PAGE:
These softer adult hooks remain significant. Of Mice and Men doesn't start with a hooky first sentence, but we swiftly learn that once upon a time there were two fascinating companions, one a quick witted little man, the other a giant with a child's heart, on an adventure through Great Depression America.  To Kill a Mockingbird doesn't begin with a really obvious hook (it sort of does, about the brother having broken his arm) but we swiftly learn that the brother broke his arm in a fascinating circumstance involving a conflict with some people who bear a closer look and a fascinating shut-in rather cruelly nicknamed "Boo".

All through my early attempts at getting published, I'd been told by the low-rung editors that you need to start in immediate action. I'd wilfully, for the sake of impressing them, blinded myself to reality. Stories begin with making the reader know, as quickly as possible, which usually involves telling rather than showing, that something interesting is going on. They begin with compelling exposition, otherwise known as a hook.

So I hope that helps a few people not make the same mistakes I did, or at the very least I hope you found it interesting. If you've decided to buy any of the books I mention, please do so by clicking the links from my page. It gets me money! I need money and you like good books, so everybody wins!

18 February, 2017

The Last Guardian

I had no intention of writing this, but felt the burning need when... oh man... I wish I could give spoilers, but suffice to say something I thought would involve trickery and logic turned out to need only a simple hug. Hugs and wugs. I nearly cried, because the game had done such a great job of making me think the problem was something else, when all I needed was love.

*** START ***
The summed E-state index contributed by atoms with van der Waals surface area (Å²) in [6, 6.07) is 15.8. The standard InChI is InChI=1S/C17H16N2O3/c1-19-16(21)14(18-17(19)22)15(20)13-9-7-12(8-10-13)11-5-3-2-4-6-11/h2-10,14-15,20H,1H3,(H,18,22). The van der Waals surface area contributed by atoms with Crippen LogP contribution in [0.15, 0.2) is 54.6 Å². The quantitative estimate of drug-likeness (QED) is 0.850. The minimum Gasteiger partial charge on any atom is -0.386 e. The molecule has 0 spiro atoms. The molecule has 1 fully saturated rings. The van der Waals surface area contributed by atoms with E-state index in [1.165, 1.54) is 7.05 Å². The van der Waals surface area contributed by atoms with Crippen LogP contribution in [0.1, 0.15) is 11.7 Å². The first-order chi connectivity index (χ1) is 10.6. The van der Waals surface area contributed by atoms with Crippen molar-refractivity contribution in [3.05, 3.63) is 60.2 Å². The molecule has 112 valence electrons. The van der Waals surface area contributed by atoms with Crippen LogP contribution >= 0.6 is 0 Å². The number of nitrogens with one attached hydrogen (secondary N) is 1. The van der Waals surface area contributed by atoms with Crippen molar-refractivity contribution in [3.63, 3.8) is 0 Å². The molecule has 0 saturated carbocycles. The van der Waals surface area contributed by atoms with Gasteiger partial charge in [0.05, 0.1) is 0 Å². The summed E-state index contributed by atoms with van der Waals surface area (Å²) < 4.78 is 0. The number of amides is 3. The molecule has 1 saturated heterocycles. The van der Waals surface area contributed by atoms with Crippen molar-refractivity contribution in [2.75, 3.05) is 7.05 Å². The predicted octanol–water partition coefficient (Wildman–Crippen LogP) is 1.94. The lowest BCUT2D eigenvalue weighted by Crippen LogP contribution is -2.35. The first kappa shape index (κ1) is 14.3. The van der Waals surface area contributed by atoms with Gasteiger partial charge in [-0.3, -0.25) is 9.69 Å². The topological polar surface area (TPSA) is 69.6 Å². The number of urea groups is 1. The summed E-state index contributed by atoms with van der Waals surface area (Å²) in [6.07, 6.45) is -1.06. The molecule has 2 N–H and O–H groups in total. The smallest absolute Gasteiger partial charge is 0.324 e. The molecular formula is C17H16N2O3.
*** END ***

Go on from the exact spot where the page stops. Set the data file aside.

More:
Honestly, if you're looking for a typical gaming experience, this might not be for you. It's evocative, and beautiful, but I wouldn't say it's particularly fun. Art isn't always supposed to be fun, and that's just it: this is art, not a game. This is what you show your elderly relative when they tell you video games can't be works of art. Or if you're of my generation or younger, this is what you'd like to stuff down Roger Ebert's grave screaming, "Look, you old coot!  We always told you!" Ahem... Perhaps that's a bit harsh, but he did say games would never amount to much artistically, and they have, and The Last Guardian is a beautiful testament to that achievement.

The controls are difficult, I'll grant. I've more than once shouted, "I said run left you little jackass!"  But you know what? I'm not sure an early pubescent little boy running around a castle scared out of his wits would control his body that well either. I'd even say it's part of the experience, and the whole game is so beautiful I've never actually gotten mad. I could certainly never say a bad word to Trico. Not without feeling guilty. Trico feels real, which in itself, given how primitive AI is at present, is a truly remarkable achievement. That's like painting the Mona Lisa on an etch-a-sketch. If Trico obeyed your every command, he wouldn't feel real. You genuinely feel like a team through the entire thing, and Trico is adorable, majestic, and sometimes scary as hell.

The-Last-Guardian-Screenshots-20-1280x720.jpg